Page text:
TechCrunch Live interviews Silverton Partners and The Zebra on hiring outside leaders – TechCrunch

TechCrunch Live took a virtual trip to Austin, TX, and we had a blast even though the tacos were missing. Called TC City Spotlight: Austin, the show featured a long list of guests, including The Zebra’s CEO and its first investor, Morgan Flager, managing partner at Silverton Partners. Together, they spoke at length about The Zebra’s growth, why it moved to Austin, and what brought Keith Melnick, its current CEO, to lead the company.

It’s a good story that provides unique insight into the contribution of external leadership. Essentially, Melnick, one of Kayak’s early executives, was hired by Accel to provide due diligence on a potential Series B investment. Yet the investment firm then suspended its investment in Melnick to take the place of CEO. About five years later, The Zebra is a unicorn, and Melnick still runs the company, which employs hundreds of people in the Austin area.

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Adam Lyons and Joshua Dziabiak started The Zebra in 2012. The company was born in Pittsburgh as part of Carnegie Mellon’s Alpha Lab accelerator program as it sought funding, the company partnered with investors Texans, including Silverton Partners and Mark Cuban. The company was convinced to move its operations to Texas, where it is the cornerstone of the startup community.

Melnick helped start Kayak and worked in the company for 13 years, ending his tenure in 2017 as company president. As he tells the story, Accel recruited him to watch The Zebra’s, which has been described as the kayak for car insurance. The company was increasing its Series B and Accel was debating the investment. So it only made sense for the former Kayak president to look into the so-called Kayak for car insurance.

“Accel has asked me to watch a few things for them in the past,” Melnick said on the TechCrunch Live episode. “I knew about travel and I knew about research. But I didn’t know insurance, so I studied the market.

He discovered the huge market (and the opportunity), he said. “I estimated at the time that the insurance distribution market was about eight to ten times larger than the opportunity we saw when we launched Kayak. Like travel, there is a huge amount of consumer dissatisfaction, which I think will not surprise anyone who has purchased insurance to see this very fragmented market.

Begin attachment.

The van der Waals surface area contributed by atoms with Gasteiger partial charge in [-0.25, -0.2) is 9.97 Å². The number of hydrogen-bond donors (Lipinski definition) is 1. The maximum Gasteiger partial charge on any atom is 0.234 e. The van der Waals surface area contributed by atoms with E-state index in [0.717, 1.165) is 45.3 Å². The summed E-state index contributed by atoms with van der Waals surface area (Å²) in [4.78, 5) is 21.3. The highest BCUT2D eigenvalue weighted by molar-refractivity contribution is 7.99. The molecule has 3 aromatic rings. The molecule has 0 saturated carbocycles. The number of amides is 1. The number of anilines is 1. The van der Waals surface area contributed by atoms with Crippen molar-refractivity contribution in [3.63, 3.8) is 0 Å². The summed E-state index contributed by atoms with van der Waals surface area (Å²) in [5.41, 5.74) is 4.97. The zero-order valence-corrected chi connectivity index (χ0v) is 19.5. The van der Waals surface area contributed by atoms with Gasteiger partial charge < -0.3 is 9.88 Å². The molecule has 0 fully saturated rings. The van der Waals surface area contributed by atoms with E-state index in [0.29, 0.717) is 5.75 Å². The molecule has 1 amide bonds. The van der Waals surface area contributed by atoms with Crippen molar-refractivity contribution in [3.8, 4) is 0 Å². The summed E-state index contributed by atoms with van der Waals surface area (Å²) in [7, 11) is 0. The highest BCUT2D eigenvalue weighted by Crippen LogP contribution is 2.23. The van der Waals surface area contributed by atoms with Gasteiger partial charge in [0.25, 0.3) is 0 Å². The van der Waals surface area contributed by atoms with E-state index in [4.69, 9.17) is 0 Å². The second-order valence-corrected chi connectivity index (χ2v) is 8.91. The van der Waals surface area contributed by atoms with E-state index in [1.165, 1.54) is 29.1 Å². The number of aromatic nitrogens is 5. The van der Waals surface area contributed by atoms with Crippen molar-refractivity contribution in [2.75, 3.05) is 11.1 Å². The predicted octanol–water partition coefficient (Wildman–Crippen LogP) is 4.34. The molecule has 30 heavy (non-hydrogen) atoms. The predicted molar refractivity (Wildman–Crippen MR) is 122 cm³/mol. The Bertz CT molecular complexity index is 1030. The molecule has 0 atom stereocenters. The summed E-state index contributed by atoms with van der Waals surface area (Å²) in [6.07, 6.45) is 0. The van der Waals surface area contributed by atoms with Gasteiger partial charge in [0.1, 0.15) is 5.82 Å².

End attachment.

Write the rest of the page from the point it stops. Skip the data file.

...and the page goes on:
Melnick advised Accel to invest, and they came back and asked him to be the CEO. “They made me the proverbial offer I couldn’t refuse,” he said. But Melnick didn’t just take over as CEO; he invested his own money in the B series of The Zebra.

I asked him and Morgan Flager what advice they had for companies looking to bring in external leadership.

Flager pointed the finger at the founders and said it could go two ways. It’s either a negative thing or a learning opportunity.

“As a founder, you can see a CEO change in two ways,” Flager said. “It can either be, you know, I’m not cutting, and I’m being replaced, and that’s a negative thing. Or, especially if you’re a young founder, they can be like, ‘Hey, I’m going to learn from somebody. one who built a multi-billion dollar company and learn from someone who built a multi-billion dollar company who took it public.”

“I think what worked well was having founders in the company who didn’t feel threatened,” Melnick said.

For Melnick and Flager, there’s always another opportunity based on past experiences – like handing over control and taking on a co-pilot role.

“You have to kick your ego out and be willing to learn from the old man.” It’s Melnick speaking in his typical style of self-mockery.

Flager advises founders in this position to look to the future and seize the opportunity. “The next time you [the founder] dating a new company is better, faster and stronger. Plus, you have the opportunity to build relationships with other managers and investors that come with a very successful business. »

As with The Zebra, Flager points out, the other aspect of replacing the CEO is purely economic.

“We have always known the true aspiration to [The Zebra] was a potentially public asset of over $10 billion. And it is also a market. Sometimes with a marketplace, you have to build the marketplace and get the wheel running before the business spins, and it pays off. So you need someone who can approach a sophisticated investor at a later stage and raise the capital needed to realize the full investment potential of the business.

For Flager, replacing the CEO is also about realizing the full investment potential of the founders. It is also about maximizing their investment.

“But, again, I think you have to be in the right frame of mind to accept that.”

Watch the full episode here, where we explore the challenges still facing the burgeoning startup scene in Austin, Texas.

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